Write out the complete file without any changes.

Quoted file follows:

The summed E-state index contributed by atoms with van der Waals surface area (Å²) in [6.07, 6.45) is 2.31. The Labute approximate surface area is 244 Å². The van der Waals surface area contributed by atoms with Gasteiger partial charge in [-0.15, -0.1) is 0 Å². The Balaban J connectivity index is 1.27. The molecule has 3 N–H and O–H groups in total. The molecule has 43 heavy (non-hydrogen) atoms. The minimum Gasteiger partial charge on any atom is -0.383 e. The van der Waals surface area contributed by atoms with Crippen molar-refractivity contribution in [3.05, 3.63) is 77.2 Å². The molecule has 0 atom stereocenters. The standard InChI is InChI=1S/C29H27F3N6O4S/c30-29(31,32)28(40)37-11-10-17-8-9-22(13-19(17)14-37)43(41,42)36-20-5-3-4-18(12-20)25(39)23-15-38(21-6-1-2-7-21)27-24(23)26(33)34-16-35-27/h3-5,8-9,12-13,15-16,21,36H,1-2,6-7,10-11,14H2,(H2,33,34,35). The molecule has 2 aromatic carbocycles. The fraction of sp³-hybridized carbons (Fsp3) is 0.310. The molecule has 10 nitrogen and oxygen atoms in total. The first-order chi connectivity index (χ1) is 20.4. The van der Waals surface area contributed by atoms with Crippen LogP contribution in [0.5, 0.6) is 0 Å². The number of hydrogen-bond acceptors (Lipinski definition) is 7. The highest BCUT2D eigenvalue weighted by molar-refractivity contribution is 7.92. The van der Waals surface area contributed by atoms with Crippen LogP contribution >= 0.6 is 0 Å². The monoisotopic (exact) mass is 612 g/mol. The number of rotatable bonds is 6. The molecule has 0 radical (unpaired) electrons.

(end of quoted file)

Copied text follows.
The summed E-state index contributed by atoms with van der Waals surface area (Å²) in [6.07, 6.45) is 2.31. The Labute approximate surface area is 244 Å². The van der Waals surface area contributed by atoms with Gasteiger partial charge in [-0.15, -0.1) is 0 Å². The Balaban J connectivity index is 1.27. The molecule has 3 N–H and O–H groups in total. The molecule has 43 heavy (non-hydrogen) atoms. The minimum Gasteiger partial charge on any atom is -0.383 e. The van der Waals surface area contributed by atoms with Crippen molar-refractivity contribution in [3.05, 3.63) is 77.2 Å². The molecule has 0 atom stereocenters. The standard InChI is InChI=1S/C29H27F3N6O4S/c30-29(31,32)28(40)37-11-10-17-8-9-22(13-19(17)14-37)43(41,42)36-20-5-3-4-18(12-20)25(39)23-15-38(21-6-1-2-7-21)27-24(23)26(33)34-16-35-27/h3-5,8-9,12-13,15-16,21,36H,1-2,6-7,10-11,14H2,(H2,33,34,35). The molecule has 2 aromatic carbocycles. The fraction of sp³-hybridized carbons (Fsp3) is 0.310. The molecule has 10 nitrogen and oxygen atoms in total. The first-order chi connectivity index (χ1) is 20.4. The van der Waals surface area contributed by atoms with Crippen LogP contribution in [0.5, 0.6) is 0 Å². The number of hydrogen-bond acceptors (Lipinski definition) is 7. The highest BCUT2D eigenvalue weighted by molar-refractivity contribution is 7.92. The van der Waals surface area contributed by atoms with Crippen LogP contribution >= 0.6 is 0 Å². The monoisotopic (exact) mass is 612 g/mol. The number of rotatable bonds is 6. The molecule has 0 radical (unpaired) electrons.